• Should we talk ALL bathrooms (male, female, and gender neutral)?

Brown University was one of the first campuses to stock ALL bathrooms. At All gender bathroomAunt Flow, we believe that everyone should have access to menstrual products. It is important to remember that not all people that menstruate identify as women. If your campus does decide to stock male bathrooms, ensure that there are proper disposal receptacles in the bathrooms.  

 

  • Do we need a dispenser, or can we just use an Aunt Flow box?

Universities have used both dispensers and boxes and we have seen success using both. We suggest using Aunt Flow's wall-mounted free vend menstrual product dispenser. This ensures that product is not overused and that there is dedicated space for the program. 

  • Will people take more products than what they need?

There will be a large influx of usage during the first 3 months of offering free product. This is typical with any new "freebie" -- When a company starts offering free soda, people will hoard the soda with a scarcity mentality. After 3 months, people understand that the products are always available and the usage will decrease. Only 16% of menstruators report relying solely on their workplace supply of menstrual products as their only supply. 

  • Where can we buy feminine hygiene (menstrual) products?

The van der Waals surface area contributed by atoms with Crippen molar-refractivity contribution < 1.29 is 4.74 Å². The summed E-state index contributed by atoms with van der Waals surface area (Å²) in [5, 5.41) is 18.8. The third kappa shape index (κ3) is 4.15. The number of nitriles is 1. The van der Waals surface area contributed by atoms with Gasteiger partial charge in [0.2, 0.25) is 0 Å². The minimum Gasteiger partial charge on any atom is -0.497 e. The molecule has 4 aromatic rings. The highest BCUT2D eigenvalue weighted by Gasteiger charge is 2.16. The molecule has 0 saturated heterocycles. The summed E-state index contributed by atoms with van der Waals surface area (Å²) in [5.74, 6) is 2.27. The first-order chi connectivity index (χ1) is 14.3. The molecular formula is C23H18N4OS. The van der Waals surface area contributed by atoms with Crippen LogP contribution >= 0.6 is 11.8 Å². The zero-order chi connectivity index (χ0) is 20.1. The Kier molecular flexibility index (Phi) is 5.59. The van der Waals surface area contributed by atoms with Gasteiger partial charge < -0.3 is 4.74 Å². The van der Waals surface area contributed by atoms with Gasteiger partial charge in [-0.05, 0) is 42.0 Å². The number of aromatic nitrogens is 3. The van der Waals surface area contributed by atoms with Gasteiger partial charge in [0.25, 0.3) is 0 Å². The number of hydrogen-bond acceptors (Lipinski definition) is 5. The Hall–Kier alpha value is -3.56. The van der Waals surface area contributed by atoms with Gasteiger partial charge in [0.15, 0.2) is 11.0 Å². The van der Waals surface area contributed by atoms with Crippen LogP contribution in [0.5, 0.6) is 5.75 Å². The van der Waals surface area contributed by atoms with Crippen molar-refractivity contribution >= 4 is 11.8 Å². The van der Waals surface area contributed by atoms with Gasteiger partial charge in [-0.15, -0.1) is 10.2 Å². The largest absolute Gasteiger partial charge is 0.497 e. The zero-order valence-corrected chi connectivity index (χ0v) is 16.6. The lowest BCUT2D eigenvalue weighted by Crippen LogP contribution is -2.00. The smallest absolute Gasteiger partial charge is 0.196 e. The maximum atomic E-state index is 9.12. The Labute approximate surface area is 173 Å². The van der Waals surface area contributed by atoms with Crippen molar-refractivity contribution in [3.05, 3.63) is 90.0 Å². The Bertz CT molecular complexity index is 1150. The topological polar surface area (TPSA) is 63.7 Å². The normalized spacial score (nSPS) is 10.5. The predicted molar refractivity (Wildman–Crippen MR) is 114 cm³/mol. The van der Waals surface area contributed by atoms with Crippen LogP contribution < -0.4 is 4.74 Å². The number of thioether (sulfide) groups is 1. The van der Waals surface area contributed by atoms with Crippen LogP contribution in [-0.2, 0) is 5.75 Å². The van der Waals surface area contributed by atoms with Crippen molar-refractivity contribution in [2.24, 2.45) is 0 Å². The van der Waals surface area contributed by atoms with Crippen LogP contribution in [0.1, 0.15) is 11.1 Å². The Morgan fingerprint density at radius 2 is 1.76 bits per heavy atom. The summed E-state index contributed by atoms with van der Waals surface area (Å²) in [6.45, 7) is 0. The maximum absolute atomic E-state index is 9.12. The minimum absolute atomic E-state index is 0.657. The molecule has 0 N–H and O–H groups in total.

Aunt Flow is a female-founded enterprise that stocks businesses and universities with their 100% organic cotton menstrual products. Learn more about WHY others are working with us.

READY TO GET STARTED? Contact Anne Weigand: anne@auntflow.org / 614.715.4155

Aunt Flow has worked with numerous universities and student governments to launch programs to provide free menstrual products to students, staff, and guests on campus. After our work with Stanford, Ohio University, Columbus College of Art and Design, Columbus School for Girls, and many other educational institutions, we decided to compile some of the common questions to help YOU launch a program. 

3 comments

margaret

day by day good news are spoken out but am so excited that the ladies and future leaders, mothers and heads of this country and being saved in one way or the other. the push is great and very important to the health of the entire nation for without them the future is always disastrous. am so happy to hear and see this move

margaret
Caroline Lembright

This is a great resource! Unfortunately, it looks like the data link is broken. How can we get that data? Thank you in advance!

Caroline Lembright
Niveda

Hello! My name is Niveda Shanmugam and I am the Cultural Diversity and Affairs Committe Co-Chair at SGA in my school, Georgia Institute of Technology. We would like to launch this program in our school and would love your help and support in getting started! Please let us know how to proceed!

Niveda